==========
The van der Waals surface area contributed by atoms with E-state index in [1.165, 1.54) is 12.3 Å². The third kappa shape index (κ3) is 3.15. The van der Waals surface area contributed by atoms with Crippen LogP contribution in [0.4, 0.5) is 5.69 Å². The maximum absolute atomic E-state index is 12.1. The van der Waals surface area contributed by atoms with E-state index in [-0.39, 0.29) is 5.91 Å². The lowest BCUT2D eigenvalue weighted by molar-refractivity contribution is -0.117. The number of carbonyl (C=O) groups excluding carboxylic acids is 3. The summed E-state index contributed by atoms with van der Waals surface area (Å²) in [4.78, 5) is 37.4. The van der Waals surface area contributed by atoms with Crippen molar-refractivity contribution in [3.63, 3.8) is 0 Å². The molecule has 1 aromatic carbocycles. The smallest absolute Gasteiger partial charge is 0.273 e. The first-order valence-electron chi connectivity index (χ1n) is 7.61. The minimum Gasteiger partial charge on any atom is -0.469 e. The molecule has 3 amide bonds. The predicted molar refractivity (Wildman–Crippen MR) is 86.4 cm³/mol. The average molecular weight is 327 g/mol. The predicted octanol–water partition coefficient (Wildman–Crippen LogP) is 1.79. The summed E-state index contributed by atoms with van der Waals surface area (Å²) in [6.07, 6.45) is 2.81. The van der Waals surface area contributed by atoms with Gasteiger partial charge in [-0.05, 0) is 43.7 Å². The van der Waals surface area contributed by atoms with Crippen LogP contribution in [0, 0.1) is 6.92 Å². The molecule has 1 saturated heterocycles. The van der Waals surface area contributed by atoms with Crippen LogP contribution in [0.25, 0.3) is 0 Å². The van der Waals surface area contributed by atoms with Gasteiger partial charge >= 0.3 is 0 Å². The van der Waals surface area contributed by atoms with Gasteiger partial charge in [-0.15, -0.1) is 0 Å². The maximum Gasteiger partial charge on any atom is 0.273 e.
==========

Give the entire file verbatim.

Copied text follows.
The van der Waals surface area contributed by atoms with E-state index in [1.165, 1.54) is 12.3 Å². The third kappa shape index (κ3) is 3.15. The van der Waals surface area contributed by atoms with Crippen LogP contribution in [0.4, 0.5) is 5.69 Å². The maximum absolute atomic E-state index is 12.1. The van der Waals surface area contributed by atoms with E-state index in [-0.39, 0.29) is 5.91 Å². The lowest BCUT2D eigenvalue weighted by molar-refractivity contribution is -0.117. The number of carbonyl (C=O) groups excluding carboxylic acids is 3. The summed E-state index contributed by atoms with van der Waals surface area (Å²) in [4.78, 5) is 37.4. The van der Waals surface area contributed by atoms with Crippen molar-refractivity contribution in [3.63, 3.8) is 0 Å². The molecule has 1 aromatic carbocycles. The smallest absolute Gasteiger partial charge is 0.273 e. The first-order valence-electron chi connectivity index (χ1n) is 7.61. The minimum Gasteiger partial charge on any atom is -0.469 e. The molecule has 3 amide bonds. The predicted molar refractivity (Wildman–Crippen MR) is 86.4 cm³/mol. The average molecular weight is 327 g/mol. The predicted octanol–water partition coefficient (Wildman–Crippen LogP) is 1.79. The summed E-state index contributed by atoms with van der Waals surface area (Å²) in [6.07, 6.45) is 2.81. The van der Waals surface area contributed by atoms with Gasteiger partial charge in [-0.05, 0) is 43.7 Å². The van der Waals surface area contributed by atoms with Crippen LogP contribution in [0, 0.1) is 6.92 Å². The molecule has 1 saturated heterocycles. The van der Waals surface area contributed by atoms with Crippen LogP contribution in [0.25, 0.3) is 0 Å². The van der Waals surface area contributed by atoms with Gasteiger partial charge >= 0.3 is 0 Å². The van der Waals surface area contributed by atoms with Gasteiger partial charge in [-0.15, -0.1) is 0 Å². The maximum Gasteiger partial charge on any atom is 0.273 e.